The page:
Antimicrobial Plant Extracts and Phytochemicals, 3rd Volume

A special issue of Antibiotics (ISSN 2079-6382). This special issue belongs to the section "Plant-Derived Antibiotics".

Deadline for manuscript submissions: closed (30 June 2023) | Viewed by 3389

Special Issue Editor


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Guest Editor
Department of Biomedical, Surgical and Dental Sciences, Università degli Studi di Milano, 20133 Milan, Italy
Interests: essential oils; bioactive phytochemicals; ethnopharmacology; antimicrobial resistance; one health; food security
Special Issues, Collections and Topics in MDPI journals

Special Issue Information

Dear Colleagues,

We have published two successful volumes of the Special Issue “Antimicrobial Plant Extracts and Phytochemicals”, which encouraged us to open a third volume on the same topic.

The urgent need for novel antimicrobial drugs to reduce the global burden of infectious diseases has greatly stimulated the exploration of plant products as a source of novel and effective phytotherapeutic agents. Indeed, plant products represent a nearly unlimited source of (multitarget) active ingredients, consisting of complex mixtures of hundreds of different compounds that may be additively or synergistically active once administered. In addition, plant extracts, essential oils, and phytochemicals can be useful in adjuvant therapy for improving the efficacy of conventional antimicrobials, decreasing their adverse effects, and reversing multidrug resistance, with the latter being a global threat due to the genetic plasticity and environmental adaptability of pathogenic microorganisms. Not least, selected phytochemicals can also be used as templates for the development of new scaffolds for antimicrobial drugs.

You are welcome to read the papers published in the two previous Special Issues:

Antimicrobial Plant Extracts and Phytochemicals

Antimicrobial Plant Extracts and Phytochemicals, 2nd Volume

Dr. Marcello Iriti
Guest Editor

Manuscript Submission Information

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Published Papers (1 paper)

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Review

52 pages, 3008 KiB  
Review
Ethnopharmacology, Antimicrobial Potency, and Phytochemistry of African Combretum and Pteleopsis Species (Combretaceae): A Review
by Heidi Silén, Enass Y. A. Salih, Eunice Ego Mgbeahuruike and Pia Fyhrqvist
Antibiotics 2023, 12(2), 264; https://doi.org/10.3390/antibiotics12020264 - 28 Jan 2023
Cited by 4 | Viewed by 2938
Abstract
Bacterial and fungal resistance to antibiotics is of growing global concern. Plants such as the African Combretum and Pteleopsis species, which are used in traditional medicine for the treatment of infections, could be good sources for antimicrobial extracts, drug scaffolds, and/or antibiotic adjuvants. [...] Read more.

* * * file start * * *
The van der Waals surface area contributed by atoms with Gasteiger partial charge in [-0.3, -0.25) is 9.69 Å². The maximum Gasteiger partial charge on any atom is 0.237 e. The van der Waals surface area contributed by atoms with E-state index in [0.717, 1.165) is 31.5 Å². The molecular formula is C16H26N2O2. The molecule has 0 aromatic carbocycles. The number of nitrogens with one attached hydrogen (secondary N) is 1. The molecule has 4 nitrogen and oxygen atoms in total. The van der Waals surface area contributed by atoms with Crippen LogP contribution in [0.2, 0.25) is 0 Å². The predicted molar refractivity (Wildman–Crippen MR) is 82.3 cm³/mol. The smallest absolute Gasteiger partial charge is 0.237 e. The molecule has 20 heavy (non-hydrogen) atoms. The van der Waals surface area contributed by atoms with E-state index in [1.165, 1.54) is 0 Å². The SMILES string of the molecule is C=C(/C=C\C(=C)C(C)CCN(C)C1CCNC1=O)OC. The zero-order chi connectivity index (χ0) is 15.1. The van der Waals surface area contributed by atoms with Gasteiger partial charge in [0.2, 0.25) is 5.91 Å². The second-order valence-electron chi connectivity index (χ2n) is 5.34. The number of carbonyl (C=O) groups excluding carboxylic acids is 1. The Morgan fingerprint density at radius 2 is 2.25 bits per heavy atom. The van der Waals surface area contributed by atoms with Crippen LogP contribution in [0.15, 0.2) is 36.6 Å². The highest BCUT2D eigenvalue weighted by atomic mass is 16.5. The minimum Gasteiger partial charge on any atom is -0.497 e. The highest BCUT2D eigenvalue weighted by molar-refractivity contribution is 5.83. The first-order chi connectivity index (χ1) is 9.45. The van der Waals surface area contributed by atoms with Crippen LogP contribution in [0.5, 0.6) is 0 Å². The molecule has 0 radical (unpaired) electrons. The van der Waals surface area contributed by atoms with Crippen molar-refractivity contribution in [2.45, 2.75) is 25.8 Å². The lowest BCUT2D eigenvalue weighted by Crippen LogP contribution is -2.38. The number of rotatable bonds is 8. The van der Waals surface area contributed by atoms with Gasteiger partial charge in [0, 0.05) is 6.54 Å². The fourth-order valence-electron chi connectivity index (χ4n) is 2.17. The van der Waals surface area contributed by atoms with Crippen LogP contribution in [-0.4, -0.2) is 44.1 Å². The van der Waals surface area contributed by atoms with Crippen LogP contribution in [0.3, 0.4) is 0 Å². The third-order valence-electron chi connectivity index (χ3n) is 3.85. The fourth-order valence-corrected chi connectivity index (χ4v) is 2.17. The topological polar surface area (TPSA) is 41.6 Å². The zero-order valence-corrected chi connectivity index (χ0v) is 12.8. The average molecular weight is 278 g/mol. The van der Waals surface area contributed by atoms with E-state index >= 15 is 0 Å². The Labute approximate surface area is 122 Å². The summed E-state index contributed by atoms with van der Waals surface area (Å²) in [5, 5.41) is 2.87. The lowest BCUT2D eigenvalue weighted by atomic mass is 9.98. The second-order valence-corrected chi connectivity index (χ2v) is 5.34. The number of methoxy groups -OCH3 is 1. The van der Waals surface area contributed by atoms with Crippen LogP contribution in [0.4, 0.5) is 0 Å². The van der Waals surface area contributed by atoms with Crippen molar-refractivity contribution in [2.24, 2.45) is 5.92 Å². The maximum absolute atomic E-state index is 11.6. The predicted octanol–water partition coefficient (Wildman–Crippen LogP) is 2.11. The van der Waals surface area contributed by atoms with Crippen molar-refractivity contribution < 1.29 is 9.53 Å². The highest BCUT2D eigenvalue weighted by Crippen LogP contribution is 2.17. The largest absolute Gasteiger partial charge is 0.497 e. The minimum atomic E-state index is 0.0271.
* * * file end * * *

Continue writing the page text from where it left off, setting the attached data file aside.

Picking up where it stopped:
Bacterial and fungal resistance to antibiotics is of growing global concern. Plants such as the African Combretum and Pteleopsis species, which are used in traditional medicine for the treatment of infections, could be good sources for antimicrobial extracts, drug scaffolds, and/or antibiotic adjuvants. In African countries, plant species are often used in combinations as traditional remedies. It is suggested that the plant species enhance the effects of each other in these combination treatments. Thus, the multi-species-containing herbal medications could have a good antimicrobial potency. In addition, plant extracts and compounds are known to potentiate the effects of antibiotics. The objective of this review is to compile the information on the botany, ethnopharmacology, ethnobotany, and appearance in herbal markets of African species of the genera Combretum and Pteleopsis. With this ethnobotanical information as a background, this review summarizes the information on the phytochemistry and antimicrobial potency of the extracts and their active compounds, as well as their combination effects with conventional antibiotics. The databases used for the literature search were Scopus, Elsevier, EBSCOhost, PubMed, Google Scholar, and SciFinder. In summary, a number of Combretum and Pteleopsis species were reported to display significant in vitro antibacterial and antifungal efficacy. Tannins, terpenes, flavonoids, stilbenes, and alkaloids—some of them with good antimicrobial potential—are known from species of the genera Combretum and Pteleopsis. Among the most potent antimicrobial compounds are arjunglucoside I (MIC 1.9 µg/mL) and imberbic acid (MIC 1.56 µg/mL), found in both genera and in some Combretum species, respectively. The in vitro antimicrobial properties of the extracts and compounds of many Combretum and Pteleopsis species support their traditional medicinal uses. Full article
(This article belongs to the Special Issue Antimicrobial Plant Extracts and Phytochemicals, 3rd Volume)
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